In The New Globalized Diet, Wheat, Soy And Palm Oil Rule
These days you can fly to far corners of the world and eat pretty much the same food you can get back home. There's pizza in China and sushi in Ethiopia.
A new scientific study shows that something similar is true of the crops that farmers grow. Increasingly, there's a standard global diet, and the human race is depending more and more on a handful of major crops for much of its food.
At the same time, all over the world, people are eating a bigger variety of foods. But until now, no one had crunched the numbers to see whether global diets were overall getting less — or more — diverse.
"We wanted to know, really, how many crops feed the world, and what's happening with them," says Colin Khoury, a visiting researcher at the International Center for Tropical Agriculture, or CIAT, in Cali, Colombia.
Khoury and his collaborators went through 50 years of data collected by the United Nations' Food and Agriculture Organization. And they uncovered two big trends.
The first: "Hey, actually, there's places where diets are diversifying, where they're adding crops," says Khoury.
In parts of Asia, such as China, rice is a declining portion of the average person's diet as they add other foods that are now more available. In the U.S., meanwhile, people are eating more imported foods, like mangoes and coconut water.
But here's the second discovery: Those bigger menus of food also are getting more and more similar to each other, from Nanjing to Nairobi. Everybody is relying more and more heavily on a few dozen global megafoods.
Many of those foods are part of what you'd call a standard Western diet, including wheat, potatoes and dairy. But other megacrops come from the tropics, such as palm oil. "It's grown on a large scale in Malaysia and Indonesia, but it's become a global commodity in diets essentially everywhere," says Khoury.
Smaller crops, meanwhile, are getting pushed aside. Sorghum and millet, for instance, are grown quite widely around the world, but they're losing out to corn and soybeans. Other small crops that you only find in certain areas could disappear altogether.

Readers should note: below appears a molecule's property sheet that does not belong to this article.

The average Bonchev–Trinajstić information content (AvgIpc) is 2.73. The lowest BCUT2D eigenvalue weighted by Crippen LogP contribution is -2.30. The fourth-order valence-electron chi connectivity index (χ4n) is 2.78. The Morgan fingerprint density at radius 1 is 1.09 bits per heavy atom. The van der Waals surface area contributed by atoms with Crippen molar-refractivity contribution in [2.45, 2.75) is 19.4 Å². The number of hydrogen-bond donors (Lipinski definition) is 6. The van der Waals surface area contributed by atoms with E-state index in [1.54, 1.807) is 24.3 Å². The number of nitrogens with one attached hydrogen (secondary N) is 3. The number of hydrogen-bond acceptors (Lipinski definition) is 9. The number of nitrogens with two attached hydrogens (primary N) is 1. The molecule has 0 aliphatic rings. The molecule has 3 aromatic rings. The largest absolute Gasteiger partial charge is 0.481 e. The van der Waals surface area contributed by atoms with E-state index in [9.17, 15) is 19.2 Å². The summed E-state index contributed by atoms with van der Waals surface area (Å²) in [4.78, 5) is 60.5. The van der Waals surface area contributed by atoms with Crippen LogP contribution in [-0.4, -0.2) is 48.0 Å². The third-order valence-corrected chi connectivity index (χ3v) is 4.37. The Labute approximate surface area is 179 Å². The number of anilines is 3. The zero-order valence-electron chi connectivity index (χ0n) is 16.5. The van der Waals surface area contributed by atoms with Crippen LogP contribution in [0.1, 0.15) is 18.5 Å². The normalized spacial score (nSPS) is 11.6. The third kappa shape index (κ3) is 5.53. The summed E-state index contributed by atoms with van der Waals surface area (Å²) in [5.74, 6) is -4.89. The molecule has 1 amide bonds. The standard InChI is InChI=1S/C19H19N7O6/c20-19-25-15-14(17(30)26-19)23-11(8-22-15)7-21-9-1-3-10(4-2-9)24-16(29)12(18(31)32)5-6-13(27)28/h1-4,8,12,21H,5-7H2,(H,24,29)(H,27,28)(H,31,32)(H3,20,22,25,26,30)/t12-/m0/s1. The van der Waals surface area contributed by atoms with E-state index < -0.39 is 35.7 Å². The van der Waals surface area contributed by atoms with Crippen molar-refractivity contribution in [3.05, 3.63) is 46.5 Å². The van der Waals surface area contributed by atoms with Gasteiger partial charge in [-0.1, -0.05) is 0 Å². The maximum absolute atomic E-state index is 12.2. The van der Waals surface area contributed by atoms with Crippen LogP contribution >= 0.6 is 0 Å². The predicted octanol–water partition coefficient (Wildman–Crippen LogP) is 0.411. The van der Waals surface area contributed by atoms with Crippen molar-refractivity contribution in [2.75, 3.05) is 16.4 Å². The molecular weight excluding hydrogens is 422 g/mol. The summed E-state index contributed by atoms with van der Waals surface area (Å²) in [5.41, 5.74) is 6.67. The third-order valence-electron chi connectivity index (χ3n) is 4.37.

"In the Andes, aside from the potato, most of the rest of the traditional roots and tubers, crops like oca and maca, are declining in the amount of production and the amount of consumption," says Khoury.
A lot of things are driving this trend, he says. There's a rise in international trade, but also "people moving to cities, having more access to supermarkets, to fast food, having less time to cook, not having gardens."
The trend toward greater dependence on fewer crops continues, Khoury says. And so do the risks. It's dangerous to depend on just a few crops, because any one of them could be hit by some disaster, such as disease.
But governments and international organizations can still help to safeguard diversity in food sources. They can act to preserve the many genetic varieties of megacrops that still exist, and also preserve and encourage cultivation of minor crops, he says.
Rachel Laudan, a historian at the University of Texas and author of Cuisine and Empire: Cooking in World History, says it's important to remember that what drives the rise and fall of crops is demand for them after they've been transformed into something mouth-watering. "They're only interesting if they've been processed in some way," she says.
Think of all the things people do with wheat, she says. "You can get bread. You can get flatbread. You can get cakes. You can get pie. You can get beer!"
That's what turned wheat into a megacrop. Root crops, by contrast, were difficult to store, transport or process into interesting foods.
We could still turn some of these minor crops into attractive foods if there's enough interest in them, she says. In fact, interest may be reviving.
Consumers in the U.S. and Europe are snapping up little-known tropical fruits and so-called ancient grains, like farro and quinoa. Perhaps some of those minor crops can get their own spot on the global menu.
Copyright 2020 NPR. To see more, visit https://www.npr.org.